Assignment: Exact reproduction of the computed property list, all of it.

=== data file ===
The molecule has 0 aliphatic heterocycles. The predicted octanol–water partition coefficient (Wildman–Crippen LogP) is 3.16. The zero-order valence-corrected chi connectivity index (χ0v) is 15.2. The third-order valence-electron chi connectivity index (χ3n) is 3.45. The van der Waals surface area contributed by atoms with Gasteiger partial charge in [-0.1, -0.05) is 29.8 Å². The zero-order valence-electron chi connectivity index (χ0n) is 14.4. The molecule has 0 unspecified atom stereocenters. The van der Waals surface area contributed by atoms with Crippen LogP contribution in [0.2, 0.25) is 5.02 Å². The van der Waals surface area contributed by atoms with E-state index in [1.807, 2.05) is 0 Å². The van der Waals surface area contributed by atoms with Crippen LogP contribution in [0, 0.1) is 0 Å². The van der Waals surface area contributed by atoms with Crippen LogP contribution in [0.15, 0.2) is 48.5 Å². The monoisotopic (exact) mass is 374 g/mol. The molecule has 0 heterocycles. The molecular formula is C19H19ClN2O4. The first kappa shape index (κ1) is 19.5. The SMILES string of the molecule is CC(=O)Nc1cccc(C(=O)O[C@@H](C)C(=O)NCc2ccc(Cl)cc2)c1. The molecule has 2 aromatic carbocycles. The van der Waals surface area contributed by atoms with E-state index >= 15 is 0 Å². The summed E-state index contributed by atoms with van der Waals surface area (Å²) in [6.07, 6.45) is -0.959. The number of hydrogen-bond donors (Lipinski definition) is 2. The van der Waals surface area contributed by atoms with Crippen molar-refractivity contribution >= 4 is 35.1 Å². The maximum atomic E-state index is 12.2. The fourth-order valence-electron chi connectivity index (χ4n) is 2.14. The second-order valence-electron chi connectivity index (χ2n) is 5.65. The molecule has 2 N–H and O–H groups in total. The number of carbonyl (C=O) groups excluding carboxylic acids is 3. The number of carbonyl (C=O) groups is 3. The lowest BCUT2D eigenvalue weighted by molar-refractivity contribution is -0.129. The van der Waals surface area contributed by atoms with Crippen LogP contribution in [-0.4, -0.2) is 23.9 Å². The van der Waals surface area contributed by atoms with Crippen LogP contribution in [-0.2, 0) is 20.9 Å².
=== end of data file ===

The molecule has 0 aliphatic heterocycles. The predicted octanol–water partition coefficient (Wildman–Crippen LogP) is 3.16. The zero-order valence-corrected chi connectivity index (χ0v) is 15.2. The third-order valence-electron chi connectivity index (χ3n) is 3.45. The van der Waals surface area contributed by atoms with Gasteiger partial charge in [-0.1, -0.05) is 29.8 Å². The zero-order valence-electron chi connectivity index (χ0n) is 14.4. The molecule has 0 unspecified atom stereocenters. The van der Waals surface area contributed by atoms with Crippen LogP contribution in [0.2, 0.25) is 5.02 Å². The van der Waals surface area contributed by atoms with E-state index in [1.807, 2.05) is 0 Å². The van der Waals surface area contributed by atoms with Crippen LogP contribution in [0, 0.1) is 0 Å². The van der Waals surface area contributed by atoms with Crippen LogP contribution in [0.15, 0.2) is 48.5 Å². The monoisotopic (exact) mass is 374 g/mol. The molecule has 0 heterocycles. The molecular formula is C19H19ClN2O4. The first kappa shape index (κ1) is 19.5. The SMILES string of the molecule is CC(=O)Nc1cccc(C(=O)O[C@@H](C)C(=O)NCc2ccc(Cl)cc2)c1. The molecule has 2 aromatic carbocycles. The van der Waals surface area contributed by atoms with E-state index >= 15 is 0 Å². The summed E-state index contributed by atoms with van der Waals surface area (Å²) in [6.07, 6.45) is -0.959. The number of hydrogen-bond donors (Lipinski definition) is 2. The van der Waals surface area contributed by atoms with Crippen molar-refractivity contribution >= 4 is 35.1 Å². The maximum atomic E-state index is 12.2. The fourth-order valence-electron chi connectivity index (χ4n) is 2.14. The second-order valence-electron chi connectivity index (χ2n) is 5.65. The molecule has 2 N–H and O–H groups in total. The number of carbonyl (C=O) groups excluding carboxylic acids is 3. The number of carbonyl (C=O) groups is 3. The lowest BCUT2D eigenvalue weighted by molar-refractivity contribution is -0.129. The van der Waals surface area contributed by atoms with Crippen LogP contribution in [-0.4, -0.2) is 23.9 Å². The van der Waals surface area contributed by atoms with Crippen LogP contribution in [-0.2, 0) is 20.9 Å².